Oil Crisis and How It Is Affecting the Economy Essays

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Oil crisis and how it is affecting the economy

With the current spike in oil prices, many American consumers have asked, “What is going on?” In order to fully understand the current situation and how it is affecting the economy one must look at a variety of factors including: the history of oil crisis in the United States causes of the current situation, and possible outcomes for the future. It is only after meticulous research in these topics that one is prepared to answer the question, “what is the best possible solution to the oil crisis?”

Although many critics have not yet labeled the current oil situation a “crisis,” there is sufficient evidence that it is becoming more severe and is beginning to reflect oil crisis of the past. The current crude oil price spike began early in 1999 due to a variety of factors. Struggle in the Middle East along with minimal policy changes from the Organization of Petroleum Exporting Countries and the U.S. Government has kept prices high to this very day.

The History of Oil Crisis within the United States

Before looking at the current oil situation, it is important to understand the times of oil crisis in our country’s past. Through the years between 1970 and 2000, the price of oil has risen and fallen in often-drastic amounts. It is these price fluxuations in crude oil that has caused fuel prices to vary and the economy of the United States to be volatile.

Throughout the past twenty years there have been several drastic changes in oil prices. These dramatic shifts are helpful to look at because of their impact upon the economy and the oil industry. During this time period there are three major shifts in oil price that can be linked to specific events in world history (Miller, 1998). First, the Arab oil embargo of 1973 caused a widespread oil crisis and brought crude oil from three dollars a barrel to a staggering twelve dollars a barrel. Second, the 1979 Iranian revolution caused another crisis that brought crude oil prices to an all time high of thirty-six dollars per barrel. Finally, the third major shift occurred in 1991 due to the Persian Gulf War (Miller, 1998).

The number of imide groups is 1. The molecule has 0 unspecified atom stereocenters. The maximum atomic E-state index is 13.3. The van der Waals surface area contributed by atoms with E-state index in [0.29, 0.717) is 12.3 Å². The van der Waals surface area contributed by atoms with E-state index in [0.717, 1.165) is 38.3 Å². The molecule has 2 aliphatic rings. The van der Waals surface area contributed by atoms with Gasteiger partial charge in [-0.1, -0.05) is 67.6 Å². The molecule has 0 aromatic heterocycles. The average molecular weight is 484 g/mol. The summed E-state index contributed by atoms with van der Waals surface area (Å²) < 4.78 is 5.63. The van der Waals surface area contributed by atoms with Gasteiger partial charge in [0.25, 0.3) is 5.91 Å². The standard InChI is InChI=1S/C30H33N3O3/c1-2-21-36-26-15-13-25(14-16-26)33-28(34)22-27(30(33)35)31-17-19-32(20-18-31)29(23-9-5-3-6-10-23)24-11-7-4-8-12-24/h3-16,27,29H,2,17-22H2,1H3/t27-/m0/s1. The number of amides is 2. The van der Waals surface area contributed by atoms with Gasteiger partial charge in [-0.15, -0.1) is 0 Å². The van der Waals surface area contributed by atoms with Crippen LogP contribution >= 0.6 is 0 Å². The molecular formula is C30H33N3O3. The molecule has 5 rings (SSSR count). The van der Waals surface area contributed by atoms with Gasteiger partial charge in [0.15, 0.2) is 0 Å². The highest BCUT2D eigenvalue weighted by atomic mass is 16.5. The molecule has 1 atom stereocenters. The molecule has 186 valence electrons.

Source: The Energy Information Administration (Hakes, 1998).

The first large price shift in oil prices came in 1973. The oil crisis of 1973 began in the Mediterranean because of a war. The Yom Kippur War was a result of an attack on Israel by Syria and Egypt an October 5, 1973. Throughout history, the United States has always shown support for Israel and its campaigns. This situation was no different. The United States and many countries in the western world showed strong support for Israel (Williams, 1999). As a result of this support, Arab exporting nations imposed an embargo on the nations supporting Israel (Williams, 1999). Because these nations had the power of a monopoly in the oil industry, they tried to use the embargo as a blackmail technique. The Arab nations began the embargo by curtailing oil production by five million barrels per day. In turn, the United States increased production in other countries by about one million barrels per day. The remaining net loss of four million barrels per day extended through March of 1974 and represented seven percent of the free-world production (Williams, 1999).

The oil embargo was imposed by Arab oil producers through the then-powerful cartel, the Organization of Petroleum Exporting Countries (OPEC)(Miller, 1998). OPEC was founded in 1960 with five members: Iraq, Kuwait, Saudi Arabia, and Venezuela. Six other nations had joined OPEC by the end of 1971. These included Qatar, Indonesia, United Arab Emirates, Algeria, and Nigeria. This cartel had experienced a decline in the real value of their product since the foundation of the Organization of Petroleum Exporting Countries (Williams, 1999). But in March of 1971, the power to control crude oil prices shifted from Texas and the United States to OPEC because of a